Investors seem unimpressed with the Federal Reserve's concerns over the coronavirus., pushing down stocks amid mounting
The Dow fell 786 points, or almost 3%, to 25,917 on Tuesday, while the S&P 500 and tech-heavy Nasdaq indexes both slid about 3%. The decline followed a surprise move by the central bank to spreads to more states. The rate cut comes after seven major economies pledged early Tuesday to use "all appropriate tools" to deal with the outbreak.in a bid to bolster the U.S. economy as the coronavirus
"The subdued reaction of the equity market suggests a typical buy the rumor and sell the fact, and we continue to anticipate two weeks of high volatility in the markets," Sebastien Galy, senior macro strategist at Nordea Asset Management, said in an email after the Fed's decisions.
In another sign investors are seeking refuge from market volatility, the price of 10-year Treasury notes surged, pushing the yield to below 1% — the first time that has ever happened, according to Bloomberg. The Fed said in a statement that while the U.S. economy remains strong, "the coronavirus poses evolving risks to economic activity."
Wall Street is weighing the impact of the coronavirus as more companies warn the outbreak will crimp profitability, while othersand ask employees to work from home. The market decline on Tuesday follows yesterday's , when investors were buoyed by the prospect of a Fed rate cut. The Dow last plunged more than 12%, marking the fastest recorded slide into market "correction" territory — defined as a decline of at least 10% from a previous high.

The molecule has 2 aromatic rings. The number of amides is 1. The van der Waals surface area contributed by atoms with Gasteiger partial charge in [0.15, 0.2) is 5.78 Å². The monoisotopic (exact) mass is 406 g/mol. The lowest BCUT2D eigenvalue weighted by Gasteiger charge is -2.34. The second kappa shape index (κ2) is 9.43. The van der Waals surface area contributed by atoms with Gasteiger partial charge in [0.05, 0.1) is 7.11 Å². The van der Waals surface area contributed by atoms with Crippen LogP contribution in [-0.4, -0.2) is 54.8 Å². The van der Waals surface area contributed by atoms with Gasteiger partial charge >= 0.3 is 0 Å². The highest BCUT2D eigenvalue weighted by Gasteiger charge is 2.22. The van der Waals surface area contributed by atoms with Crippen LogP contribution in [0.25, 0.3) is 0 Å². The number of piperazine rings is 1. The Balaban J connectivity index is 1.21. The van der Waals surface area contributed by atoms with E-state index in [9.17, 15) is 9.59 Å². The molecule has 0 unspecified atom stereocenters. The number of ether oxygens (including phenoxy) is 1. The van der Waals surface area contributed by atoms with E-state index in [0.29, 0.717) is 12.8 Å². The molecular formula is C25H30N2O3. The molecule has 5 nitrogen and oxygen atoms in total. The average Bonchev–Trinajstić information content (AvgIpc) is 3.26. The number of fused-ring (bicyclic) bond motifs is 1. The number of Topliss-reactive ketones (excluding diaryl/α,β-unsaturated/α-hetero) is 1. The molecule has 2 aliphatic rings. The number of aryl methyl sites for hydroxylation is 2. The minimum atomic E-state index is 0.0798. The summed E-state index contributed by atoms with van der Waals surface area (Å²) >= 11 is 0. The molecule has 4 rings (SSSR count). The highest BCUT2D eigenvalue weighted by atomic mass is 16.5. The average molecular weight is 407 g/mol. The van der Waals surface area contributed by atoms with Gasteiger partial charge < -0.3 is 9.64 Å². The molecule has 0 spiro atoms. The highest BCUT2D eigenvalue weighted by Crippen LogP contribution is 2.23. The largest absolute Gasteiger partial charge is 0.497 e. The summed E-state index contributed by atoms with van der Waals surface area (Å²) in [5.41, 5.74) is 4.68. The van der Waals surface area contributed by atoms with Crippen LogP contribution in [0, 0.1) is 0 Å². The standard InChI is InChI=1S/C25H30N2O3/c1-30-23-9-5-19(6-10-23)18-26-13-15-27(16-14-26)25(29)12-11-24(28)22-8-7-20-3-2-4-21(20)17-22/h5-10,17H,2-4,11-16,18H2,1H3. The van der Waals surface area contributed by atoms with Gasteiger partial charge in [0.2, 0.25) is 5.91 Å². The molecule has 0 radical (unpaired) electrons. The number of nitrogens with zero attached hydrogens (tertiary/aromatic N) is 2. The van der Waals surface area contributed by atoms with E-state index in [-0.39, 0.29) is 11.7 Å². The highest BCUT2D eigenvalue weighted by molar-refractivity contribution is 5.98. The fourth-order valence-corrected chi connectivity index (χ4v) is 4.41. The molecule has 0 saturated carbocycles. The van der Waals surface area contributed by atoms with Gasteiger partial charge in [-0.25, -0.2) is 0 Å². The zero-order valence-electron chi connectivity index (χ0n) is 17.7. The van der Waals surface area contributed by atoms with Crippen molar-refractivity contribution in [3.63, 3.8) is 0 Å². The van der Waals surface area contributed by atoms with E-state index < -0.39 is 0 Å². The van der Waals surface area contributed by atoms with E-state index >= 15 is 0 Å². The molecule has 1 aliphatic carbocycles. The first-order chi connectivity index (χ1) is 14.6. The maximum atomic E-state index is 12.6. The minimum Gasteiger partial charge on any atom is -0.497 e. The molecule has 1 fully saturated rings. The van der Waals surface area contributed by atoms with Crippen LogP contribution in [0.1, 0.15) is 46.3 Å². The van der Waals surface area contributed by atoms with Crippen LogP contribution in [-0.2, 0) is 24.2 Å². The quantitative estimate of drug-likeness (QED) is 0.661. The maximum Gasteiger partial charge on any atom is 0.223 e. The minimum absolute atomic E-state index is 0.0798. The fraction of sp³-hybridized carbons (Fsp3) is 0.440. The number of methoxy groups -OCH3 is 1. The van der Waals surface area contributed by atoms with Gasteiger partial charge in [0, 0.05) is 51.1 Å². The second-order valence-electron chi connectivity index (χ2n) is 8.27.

President Trump, who has repeatedly criticized Fed Chair Jerome Powell for not easing interest rates, pressed policy makers to do more even after the rate cut. "More easing and cutting!," Mr. Trump said in a tweet.
On Tuesday morning, the G-7 countries said they are "ready to take actions, including fiscal measures where appropriate, to aid in the response to the virus and support the economy."
The joint statement from the U.S., Japan, Germany, Britain, France, Italy and Canada, led by U.S. Treasury Secretary Steven Mnuchin and Federal Reserve Chairman Jerome Powell. But investors were looking for concrete actions, analysts noted.
"Global equities were disappointed with the 175-word statement of G7 finance ministers and central bank governors," said Edward Moya, senior market strategist at OANDA, in a research note issued before the Fed cut rates. "Wall Street's patience will be tested as downward pressures grow for signs of a fiscal response."
Meanwhile, the number of coronavirus cases continues to climb in the U.S. The new disease has killed six people in the U.S., four from one nursing home near Seattle and two others in the same county. The cluster of deaths at the nursing facility in Washington state's King County highlights the serious threat the disease poses to older people and those with underlying health conditions.
There were just over 100 cases in 15 states as of Tuesday morning, with New Hampshire and Georgia being the most recent to join the battle against the virus.